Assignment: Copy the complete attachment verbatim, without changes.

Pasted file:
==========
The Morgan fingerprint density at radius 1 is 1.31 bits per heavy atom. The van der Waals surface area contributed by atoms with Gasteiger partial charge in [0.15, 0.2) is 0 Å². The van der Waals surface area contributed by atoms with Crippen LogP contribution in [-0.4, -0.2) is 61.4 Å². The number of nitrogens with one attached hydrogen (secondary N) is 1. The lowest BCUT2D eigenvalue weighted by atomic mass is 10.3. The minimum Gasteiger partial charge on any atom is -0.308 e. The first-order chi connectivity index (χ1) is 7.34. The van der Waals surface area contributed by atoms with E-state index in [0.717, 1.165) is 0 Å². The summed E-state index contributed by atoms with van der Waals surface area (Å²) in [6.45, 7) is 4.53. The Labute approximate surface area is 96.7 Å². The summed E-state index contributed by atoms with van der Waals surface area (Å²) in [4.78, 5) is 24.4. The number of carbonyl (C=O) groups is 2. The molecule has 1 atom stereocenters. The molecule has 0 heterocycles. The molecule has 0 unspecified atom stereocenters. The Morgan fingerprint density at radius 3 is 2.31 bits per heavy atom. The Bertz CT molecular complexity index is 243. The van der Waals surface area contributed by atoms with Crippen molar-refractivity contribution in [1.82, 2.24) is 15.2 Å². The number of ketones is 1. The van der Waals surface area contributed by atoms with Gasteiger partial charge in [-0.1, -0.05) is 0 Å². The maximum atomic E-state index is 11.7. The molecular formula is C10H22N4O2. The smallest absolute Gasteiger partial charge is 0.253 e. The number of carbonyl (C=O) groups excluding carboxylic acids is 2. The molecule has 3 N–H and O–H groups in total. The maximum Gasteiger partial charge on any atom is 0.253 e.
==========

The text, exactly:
The Morgan fingerprint density at radius 1 is 1.31 bits per heavy atom. The van der Waals surface area contributed by atoms with Gasteiger partial charge in [0.15, 0.2) is 0 Å². The van der Waals surface area contributed by atoms with Crippen LogP contribution in [-0.4, -0.2) is 61.4 Å². The number of nitrogens with one attached hydrogen (secondary N) is 1. The lowest BCUT2D eigenvalue weighted by atomic mass is 10.3. The minimum Gasteiger partial charge on any atom is -0.308 e. The first-order chi connectivity index (χ1) is 7.34. The van der Waals surface area contributed by atoms with E-state index in [0.717, 1.165) is 0 Å². The summed E-state index contributed by atoms with van der Waals surface area (Å²) in [6.45, 7) is 4.53. The Labute approximate surface area is 96.7 Å². The summed E-state index contributed by atoms with van der Waals surface area (Å²) in [4.78, 5) is 24.4. The number of carbonyl (C=O) groups is 2. The molecule has 1 atom stereocenters. The molecule has 0 heterocycles. The molecule has 0 unspecified atom stereocenters. The Morgan fingerprint density at radius 3 is 2.31 bits per heavy atom. The Bertz CT molecular complexity index is 243. The van der Waals surface area contributed by atoms with Crippen molar-refractivity contribution in [1.82, 2.24) is 15.2 Å². The number of ketones is 1. The van der Waals surface area contributed by atoms with Gasteiger partial charge in [-0.1, -0.05) is 0 Å². The maximum atomic E-state index is 11.7. The molecular formula is C10H22N4O2. The smallest absolute Gasteiger partial charge is 0.253 e. The number of carbonyl (C=O) groups excluding carboxylic acids is 2. The molecule has 3 N–H and O–H groups in total. The maximum Gasteiger partial charge on any atom is 0.253 e.